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Weekly Drug News Round Up - October 30, 2013

Zohydro ER Approved as the First Single-Entity Hydrocodone Product

Zohydro ER is not approved for as-needed pain relief Read More...

The U.S. Food and Drug Administration (FDA) has approved Zohydro ER (hydrocodone bitartrate extended-release capsules) for the management of pain severe enough to require daily, around-the-clock, long-term treatment and for which alternative treatment options are inadequate. Zohydro ER, a Schedule II controlled substance, is the first FDA-approved single-entity and extended-release hydrocodone product. Zohydro ER labeling conforms to the updated labeling requirements for all long-acting opioid analgesics announced by the FDA in September. The most common side effects of Zohydro ER are constipation, nausea, drowsiness, fatigue, headache, dizziness, dry mouth, vomiting and itching.

DEA Schedule Change Likely for Combination Hydrocodone Products

The new regulations could take effect as early as 2014; final determination would be made by the Drug Enforcement Agency Read More

Hydrocodone combined with other analgesics - for example, acetaminophen - may soon undergo major changes in patient access. The U.S. Food and Drug Administration (FDA) has recommended that combination hydrocodone products (for example, Vicodin, Lortab) be changed from Class III under the Controlled Substance Act to Class II. This change means that the physician cannot call in the prescription or refills over the phone, and the written prescription must be physically presented to the pharmacist by the patient or caregiver. Additionally, more stringent requirements for storage and record keeping will be required in the pharmacy. As Schedule II drugs, these products will be subject to the same type of strict control as other medications with the highest potential for abuse, including OxyContin, Adderall and Ritalin.

Vizamyl Approved to Detect Beta Amyloid in Dementia

Dementia is associated with diminishing brain functions such as memory, judgment, language and complex motor skills Read More...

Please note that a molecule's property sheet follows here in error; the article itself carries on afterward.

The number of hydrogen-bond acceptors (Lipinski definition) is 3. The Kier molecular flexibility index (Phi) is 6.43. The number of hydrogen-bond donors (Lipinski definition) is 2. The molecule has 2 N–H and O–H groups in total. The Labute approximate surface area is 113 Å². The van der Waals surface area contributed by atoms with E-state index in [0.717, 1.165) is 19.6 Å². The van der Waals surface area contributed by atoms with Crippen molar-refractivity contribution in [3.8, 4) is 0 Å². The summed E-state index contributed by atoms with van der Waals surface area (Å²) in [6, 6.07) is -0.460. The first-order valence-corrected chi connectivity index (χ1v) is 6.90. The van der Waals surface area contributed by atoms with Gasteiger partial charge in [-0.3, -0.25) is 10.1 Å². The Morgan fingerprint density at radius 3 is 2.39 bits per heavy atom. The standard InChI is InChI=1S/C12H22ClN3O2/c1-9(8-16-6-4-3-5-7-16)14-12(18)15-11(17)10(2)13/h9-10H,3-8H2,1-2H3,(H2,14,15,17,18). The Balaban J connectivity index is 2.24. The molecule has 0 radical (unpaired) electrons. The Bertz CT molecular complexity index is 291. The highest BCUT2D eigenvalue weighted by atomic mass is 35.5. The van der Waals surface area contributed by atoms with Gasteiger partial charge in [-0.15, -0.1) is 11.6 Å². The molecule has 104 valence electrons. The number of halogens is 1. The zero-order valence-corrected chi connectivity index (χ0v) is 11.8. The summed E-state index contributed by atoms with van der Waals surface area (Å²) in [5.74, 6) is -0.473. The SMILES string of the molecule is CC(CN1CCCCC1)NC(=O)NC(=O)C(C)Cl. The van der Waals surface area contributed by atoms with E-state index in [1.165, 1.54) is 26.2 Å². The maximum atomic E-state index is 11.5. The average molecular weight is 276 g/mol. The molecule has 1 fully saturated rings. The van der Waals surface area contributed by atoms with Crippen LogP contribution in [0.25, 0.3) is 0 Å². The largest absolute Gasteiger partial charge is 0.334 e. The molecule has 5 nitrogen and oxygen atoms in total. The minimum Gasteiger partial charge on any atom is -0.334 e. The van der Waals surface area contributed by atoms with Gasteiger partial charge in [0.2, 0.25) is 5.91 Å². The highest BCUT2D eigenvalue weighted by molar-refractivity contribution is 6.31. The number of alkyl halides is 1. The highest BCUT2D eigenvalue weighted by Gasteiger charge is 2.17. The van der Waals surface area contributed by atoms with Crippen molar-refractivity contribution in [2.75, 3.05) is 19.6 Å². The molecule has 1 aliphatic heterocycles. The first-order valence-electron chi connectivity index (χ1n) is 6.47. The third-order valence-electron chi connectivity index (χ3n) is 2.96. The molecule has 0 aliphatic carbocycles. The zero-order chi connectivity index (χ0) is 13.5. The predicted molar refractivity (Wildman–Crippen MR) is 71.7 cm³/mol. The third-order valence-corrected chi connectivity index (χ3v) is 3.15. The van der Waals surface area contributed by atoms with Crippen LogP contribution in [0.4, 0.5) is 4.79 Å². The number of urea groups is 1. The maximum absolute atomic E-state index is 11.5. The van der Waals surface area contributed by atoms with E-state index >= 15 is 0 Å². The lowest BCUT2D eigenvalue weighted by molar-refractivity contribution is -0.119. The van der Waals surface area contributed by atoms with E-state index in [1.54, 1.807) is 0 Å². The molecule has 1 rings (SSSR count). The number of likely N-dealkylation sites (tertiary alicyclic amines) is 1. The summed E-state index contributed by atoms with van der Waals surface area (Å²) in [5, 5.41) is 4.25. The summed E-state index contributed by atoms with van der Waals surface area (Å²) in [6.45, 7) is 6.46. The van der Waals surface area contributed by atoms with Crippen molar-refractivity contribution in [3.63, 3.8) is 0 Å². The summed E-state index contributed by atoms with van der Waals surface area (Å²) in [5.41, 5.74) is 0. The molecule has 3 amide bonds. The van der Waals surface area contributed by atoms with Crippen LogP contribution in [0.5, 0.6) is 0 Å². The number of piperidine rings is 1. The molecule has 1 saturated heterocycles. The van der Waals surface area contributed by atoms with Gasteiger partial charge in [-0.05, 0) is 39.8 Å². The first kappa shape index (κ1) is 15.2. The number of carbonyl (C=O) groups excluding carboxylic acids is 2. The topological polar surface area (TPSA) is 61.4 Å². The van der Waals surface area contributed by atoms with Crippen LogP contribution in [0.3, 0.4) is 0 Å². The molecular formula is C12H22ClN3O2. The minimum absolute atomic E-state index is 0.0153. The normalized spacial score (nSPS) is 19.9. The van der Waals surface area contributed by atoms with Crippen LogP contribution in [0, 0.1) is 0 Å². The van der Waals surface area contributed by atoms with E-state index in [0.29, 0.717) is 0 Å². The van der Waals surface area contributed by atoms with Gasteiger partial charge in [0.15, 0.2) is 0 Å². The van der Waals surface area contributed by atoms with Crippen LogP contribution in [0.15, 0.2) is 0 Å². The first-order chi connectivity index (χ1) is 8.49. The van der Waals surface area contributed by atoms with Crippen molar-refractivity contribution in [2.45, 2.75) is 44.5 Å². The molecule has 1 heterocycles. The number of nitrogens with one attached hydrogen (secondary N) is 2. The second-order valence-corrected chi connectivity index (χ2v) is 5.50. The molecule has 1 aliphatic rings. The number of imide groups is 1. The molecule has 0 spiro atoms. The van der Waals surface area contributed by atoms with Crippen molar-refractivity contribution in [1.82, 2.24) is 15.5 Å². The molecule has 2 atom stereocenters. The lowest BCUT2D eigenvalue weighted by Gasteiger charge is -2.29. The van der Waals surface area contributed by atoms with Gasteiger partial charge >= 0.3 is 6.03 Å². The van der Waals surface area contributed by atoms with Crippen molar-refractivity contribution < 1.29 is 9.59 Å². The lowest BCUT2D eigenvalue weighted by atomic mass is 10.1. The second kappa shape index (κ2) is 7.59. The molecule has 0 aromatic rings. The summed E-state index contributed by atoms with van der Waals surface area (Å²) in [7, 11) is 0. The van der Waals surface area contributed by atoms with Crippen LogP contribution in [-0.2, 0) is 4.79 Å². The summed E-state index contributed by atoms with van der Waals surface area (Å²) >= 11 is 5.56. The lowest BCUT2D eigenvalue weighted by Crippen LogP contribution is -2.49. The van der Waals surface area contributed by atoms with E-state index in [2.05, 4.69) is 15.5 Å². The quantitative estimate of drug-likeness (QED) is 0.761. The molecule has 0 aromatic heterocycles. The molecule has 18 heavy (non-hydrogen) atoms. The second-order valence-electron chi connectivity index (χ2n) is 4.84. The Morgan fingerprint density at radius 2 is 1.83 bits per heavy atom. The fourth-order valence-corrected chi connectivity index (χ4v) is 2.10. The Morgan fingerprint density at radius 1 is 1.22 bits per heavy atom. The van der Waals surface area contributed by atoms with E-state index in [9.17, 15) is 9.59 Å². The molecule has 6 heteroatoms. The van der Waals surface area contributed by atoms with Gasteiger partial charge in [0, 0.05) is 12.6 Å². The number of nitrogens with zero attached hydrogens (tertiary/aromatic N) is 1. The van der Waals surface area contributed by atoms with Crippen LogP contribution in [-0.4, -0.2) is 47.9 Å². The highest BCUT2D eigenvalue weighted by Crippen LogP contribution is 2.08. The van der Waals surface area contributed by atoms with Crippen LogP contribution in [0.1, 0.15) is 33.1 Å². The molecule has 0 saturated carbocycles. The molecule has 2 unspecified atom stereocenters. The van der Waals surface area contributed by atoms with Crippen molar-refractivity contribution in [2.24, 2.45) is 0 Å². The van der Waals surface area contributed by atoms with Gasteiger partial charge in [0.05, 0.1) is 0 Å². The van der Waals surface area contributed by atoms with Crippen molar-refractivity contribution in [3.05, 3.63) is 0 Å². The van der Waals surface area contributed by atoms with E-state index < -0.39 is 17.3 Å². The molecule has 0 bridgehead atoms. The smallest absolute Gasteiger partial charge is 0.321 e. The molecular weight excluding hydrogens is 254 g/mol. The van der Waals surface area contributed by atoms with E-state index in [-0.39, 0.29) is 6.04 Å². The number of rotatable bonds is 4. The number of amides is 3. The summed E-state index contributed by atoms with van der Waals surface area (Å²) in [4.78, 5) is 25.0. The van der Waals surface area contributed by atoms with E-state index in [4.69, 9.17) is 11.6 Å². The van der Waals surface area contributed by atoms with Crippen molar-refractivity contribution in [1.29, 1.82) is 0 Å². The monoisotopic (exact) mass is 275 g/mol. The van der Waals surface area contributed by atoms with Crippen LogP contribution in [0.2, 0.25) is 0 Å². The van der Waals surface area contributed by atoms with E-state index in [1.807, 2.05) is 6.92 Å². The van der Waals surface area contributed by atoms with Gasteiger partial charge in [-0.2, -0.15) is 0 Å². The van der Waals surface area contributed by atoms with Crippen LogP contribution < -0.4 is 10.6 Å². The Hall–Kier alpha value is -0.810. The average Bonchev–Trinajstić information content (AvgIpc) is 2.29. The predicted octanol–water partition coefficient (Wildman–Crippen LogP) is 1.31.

By 2025, close to 7 million people over the age of 65 years are predicted to have Alzheimer’s disease (AD) -- a 40 percent increase from the 5 million seniors currently affected. The U.S. Food and Drug Administration (FDA) has approved Vizamyl (flutemetamol F 18 injection), a radioactive diagnostic drug for use with positron emission tomography (PET) imaging of the brain in adults being evaluated for AD and dementia. Vizamyl is the second diagnostic drug approved for this use; in 2012, FDA approved Amyvid (florbetapir F 18 injection) to help evaluate adults for AD and other causes of cognitive decline.

FDA Advisory Committee Backs Gilead’s Sofosbuvir for Hepatitis C

According to analysts, sofosbuvir annual sales could reach $4 billion by 2016 Read More...

A U.S. Food and Drug Administration (FDA) Advisory panel has voted unanimously to recommend approval of sofosbuvir, Gilead’s once daily, oral nucleotide analog inhibitor for the treatment of chronic hepatitis C virus (HCV) in adults. Interest lies in using Gilead's sofosbuvir in interferon-free, all-oral regimens for HCV treatment. Data support using sofosbuvir in combination with ribavirin for the treatment of HCV (genotype 2 and 3 infection) and for use with pegylated interferon and ribavirin for the treatment of HCV in treatment-naïve adults (genotype 1 and 4 infection). The FDA is expected to make its final decision by December 8, 2013.

DEA Questions Whether Krokodil Has Actually Reached the U.S.

Krokodil is popular in Russia because heroin is scarce and expensive, and krokodil is a cheaper, home-cooked substitute Read More…

Recent media reports suggest that a new, horrific drug of abuse - Krokodil - is making its way around the United States. Drug Enforcement Agency (DEA) officials say they are not sure if the reports are actually krokodil - some have turned out to be heroin - and they continue to test drug samples from cities where reports originate. Krokodil gets its street name from its devastating effects - after injection it turns human skin green and scaly, like a crocodile; skin eventually turns gangrenous and dies. This effect is no surprise - Krokodil is made by combining codeine pills with caustic ingredients such as gasoline, red phosphorus from match tips, alcohol, and iodine.

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